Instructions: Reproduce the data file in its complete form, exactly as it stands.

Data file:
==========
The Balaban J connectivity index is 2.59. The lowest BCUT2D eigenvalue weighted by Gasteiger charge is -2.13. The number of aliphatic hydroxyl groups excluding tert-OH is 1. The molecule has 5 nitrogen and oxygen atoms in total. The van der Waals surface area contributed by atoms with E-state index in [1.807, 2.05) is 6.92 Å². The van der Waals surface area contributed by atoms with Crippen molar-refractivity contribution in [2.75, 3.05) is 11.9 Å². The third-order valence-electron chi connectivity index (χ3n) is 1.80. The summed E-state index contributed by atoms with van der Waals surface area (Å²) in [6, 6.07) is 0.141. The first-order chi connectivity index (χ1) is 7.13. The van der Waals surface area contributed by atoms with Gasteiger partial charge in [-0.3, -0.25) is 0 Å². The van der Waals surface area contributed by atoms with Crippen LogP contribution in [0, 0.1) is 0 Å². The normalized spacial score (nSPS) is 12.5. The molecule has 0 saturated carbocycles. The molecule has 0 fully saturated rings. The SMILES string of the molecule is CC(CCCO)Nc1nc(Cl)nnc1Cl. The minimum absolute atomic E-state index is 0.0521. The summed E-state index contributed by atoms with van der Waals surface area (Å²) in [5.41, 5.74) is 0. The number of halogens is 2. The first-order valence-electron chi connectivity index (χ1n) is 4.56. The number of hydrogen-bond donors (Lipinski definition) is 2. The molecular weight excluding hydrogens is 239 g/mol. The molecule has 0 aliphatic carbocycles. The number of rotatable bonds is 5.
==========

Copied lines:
The Balaban J connectivity index is 2.59. The lowest BCUT2D eigenvalue weighted by Gasteiger charge is -2.13. The number of aliphatic hydroxyl groups excluding tert-OH is 1. The molecule has 5 nitrogen and oxygen atoms in total. The van der Waals surface area contributed by atoms with E-state index in [1.807, 2.05) is 6.92 Å². The van der Waals surface area contributed by atoms with Crippen molar-refractivity contribution in [2.75, 3.05) is 11.9 Å². The third-order valence-electron chi connectivity index (χ3n) is 1.80. The summed E-state index contributed by atoms with van der Waals surface area (Å²) in [6, 6.07) is 0.141. The first-order chi connectivity index (χ1) is 7.13. The van der Waals surface area contributed by atoms with Gasteiger partial charge in [-0.3, -0.25) is 0 Å². The van der Waals surface area contributed by atoms with Crippen LogP contribution in [0, 0.1) is 0 Å². The normalized spacial score (nSPS) is 12.5. The molecule has 0 saturated carbocycles. The molecule has 0 fully saturated rings. The SMILES string of the molecule is CC(CCCO)Nc1nc(Cl)nnc1Cl. The minimum absolute atomic E-state index is 0.0521. The summed E-state index contributed by atoms with van der Waals surface area (Å²) in [5.41, 5.74) is 0. The number of halogens is 2. The first-order valence-electron chi connectivity index (χ1n) is 4.56. The number of hydrogen-bond donors (Lipinski definition) is 2. The molecular weight excluding hydrogens is 239 g/mol. The molecule has 0 aliphatic carbocycles. The number of rotatable bonds is 5.